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Durham e-Theses
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Parallel solution of power system linear equations

Grey, David John (1995) Parallel solution of power system linear equations. Doctoral thesis, Durham University.



At the heart of many power system computations lies the solution of a large sparse set of linear equations. These equations arise from the modelling of the network and are the cause of a computational bottleneck in power system analysis applications. Efficient sequential techniques have been developed to solve these equations but the solution is still too slow for applications such as real-time dynamic simulation and on-line security analysis. Parallel computing techniques have been explored in the attempt to find faster solutions but the methods developed to date have not efficiently exploited the full power of parallel processing. This thesis considers the solution of the linear network equations encountered in power system computations. Based on the insight provided by the elimination tree, it is proposed that a novel matrix structure is adopted to allow the exploitation of parallelism which exists within the cutset of a typical parallel solution. Using this matrix structure it is possible to reduce the size of the sequential part of the problem and to increase the speed and efficiency of typical LU-based parallel solution. A method for transforming the admittance matrix into the required form is presented along with network partitioning and load balancing techniques. Sequential solution techniques are considered and existing parallel methods are surveyed to determine their strengths and weaknesses. Combining the benefits of existing solutions with the new matrix structure allows an improved LU-based parallel solution to be derived. A simulation of the improved LU solution is used to show the improvements in performance over a standard LU-based solution that result from the adoption of the new techniques. The results of a multiprocessor implementation of the method are presented and the new method is shown to have a better performance than existing methods for distributed memory multiprocessors.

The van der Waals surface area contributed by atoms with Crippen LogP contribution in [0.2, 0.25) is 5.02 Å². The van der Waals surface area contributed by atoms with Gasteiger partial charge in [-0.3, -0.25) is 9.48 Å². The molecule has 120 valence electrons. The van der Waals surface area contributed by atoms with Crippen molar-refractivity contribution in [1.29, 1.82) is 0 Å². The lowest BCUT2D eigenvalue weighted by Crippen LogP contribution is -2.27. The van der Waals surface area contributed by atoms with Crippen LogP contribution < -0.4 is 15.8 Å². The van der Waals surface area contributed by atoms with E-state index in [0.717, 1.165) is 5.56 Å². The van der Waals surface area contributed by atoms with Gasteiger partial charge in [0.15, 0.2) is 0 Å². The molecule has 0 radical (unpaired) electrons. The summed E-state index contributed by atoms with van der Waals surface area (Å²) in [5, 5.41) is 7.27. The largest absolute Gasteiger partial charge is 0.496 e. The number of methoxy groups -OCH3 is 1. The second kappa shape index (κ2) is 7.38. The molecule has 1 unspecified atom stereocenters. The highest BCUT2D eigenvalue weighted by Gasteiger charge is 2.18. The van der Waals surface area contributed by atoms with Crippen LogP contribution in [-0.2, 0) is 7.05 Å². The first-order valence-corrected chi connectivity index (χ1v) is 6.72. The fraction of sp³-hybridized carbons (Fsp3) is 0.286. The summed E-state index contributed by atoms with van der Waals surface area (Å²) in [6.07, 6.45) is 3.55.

Item Type:Thesis (Doctoral)
Award:Doctor of Philosophy
Thesis Date:1995
Copyright:Copyright of this thesis is held by the author
Deposited On:24 Oct 2012 15:11

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